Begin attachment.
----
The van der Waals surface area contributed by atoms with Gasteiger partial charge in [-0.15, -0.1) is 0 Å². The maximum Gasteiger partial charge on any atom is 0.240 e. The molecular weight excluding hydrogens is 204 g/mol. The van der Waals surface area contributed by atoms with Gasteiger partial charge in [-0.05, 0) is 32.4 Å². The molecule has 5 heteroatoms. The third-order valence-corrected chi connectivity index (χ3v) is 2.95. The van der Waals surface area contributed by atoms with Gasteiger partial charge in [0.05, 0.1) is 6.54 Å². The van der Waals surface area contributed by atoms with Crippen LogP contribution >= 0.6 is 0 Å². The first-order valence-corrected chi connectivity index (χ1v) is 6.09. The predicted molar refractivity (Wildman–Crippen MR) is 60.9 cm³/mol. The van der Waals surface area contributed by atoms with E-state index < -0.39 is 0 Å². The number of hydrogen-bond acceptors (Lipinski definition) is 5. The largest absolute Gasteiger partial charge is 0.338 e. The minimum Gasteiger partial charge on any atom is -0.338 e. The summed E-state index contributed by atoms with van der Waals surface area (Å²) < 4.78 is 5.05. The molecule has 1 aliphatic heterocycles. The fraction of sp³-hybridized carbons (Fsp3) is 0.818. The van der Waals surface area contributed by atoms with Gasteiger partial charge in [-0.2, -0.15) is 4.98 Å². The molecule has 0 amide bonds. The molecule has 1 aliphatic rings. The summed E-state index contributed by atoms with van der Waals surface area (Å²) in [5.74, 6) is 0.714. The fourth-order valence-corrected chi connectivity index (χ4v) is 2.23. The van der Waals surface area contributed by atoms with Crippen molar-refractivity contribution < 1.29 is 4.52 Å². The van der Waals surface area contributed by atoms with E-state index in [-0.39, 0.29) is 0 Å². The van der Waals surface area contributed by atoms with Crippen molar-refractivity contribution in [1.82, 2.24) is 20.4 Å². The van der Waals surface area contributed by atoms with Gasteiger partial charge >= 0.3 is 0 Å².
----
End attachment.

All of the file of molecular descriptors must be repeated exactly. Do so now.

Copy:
The van der Waals surface area contributed by atoms with Gasteiger partial charge in [-0.15, -0.1) is 0 Å². The maximum Gasteiger partial charge on any atom is 0.240 e. The molecular weight excluding hydrogens is 204 g/mol. The van der Waals surface area contributed by atoms with Gasteiger partial charge in [-0.05, 0) is 32.4 Å². The molecule has 5 heteroatoms. The third-order valence-corrected chi connectivity index (χ3v) is 2.95. The van der Waals surface area contributed by atoms with Gasteiger partial charge in [0.05, 0.1) is 6.54 Å². The van der Waals surface area contributed by atoms with Crippen LogP contribution >= 0.6 is 0 Å². The first-order valence-corrected chi connectivity index (χ1v) is 6.09. The predicted molar refractivity (Wildman–Crippen MR) is 60.9 cm³/mol. The van der Waals surface area contributed by atoms with E-state index < -0.39 is 0 Å². The number of hydrogen-bond acceptors (Lipinski definition) is 5. The largest absolute Gasteiger partial charge is 0.338 e. The minimum Gasteiger partial charge on any atom is -0.338 e. The summed E-state index contributed by atoms with van der Waals surface area (Å²) < 4.78 is 5.05. The molecule has 1 aliphatic heterocycles. The fraction of sp³-hybridized carbons (Fsp3) is 0.818. The van der Waals surface area contributed by atoms with Gasteiger partial charge in [-0.2, -0.15) is 4.98 Å². The molecule has 0 amide bonds. The molecule has 1 aliphatic rings. The summed E-state index contributed by atoms with van der Waals surface area (Å²) in [5.74, 6) is 0.714. The fourth-order valence-corrected chi connectivity index (χ4v) is 2.23. The van der Waals surface area contributed by atoms with Crippen molar-refractivity contribution < 1.29 is 4.52 Å². The van der Waals surface area contributed by atoms with E-state index in [-0.39, 0.29) is 0 Å². The van der Waals surface area contributed by atoms with Crippen molar-refractivity contribution in [1.82, 2.24) is 20.4 Å². The van der Waals surface area contributed by atoms with Gasteiger partial charge >= 0.3 is 0 Å².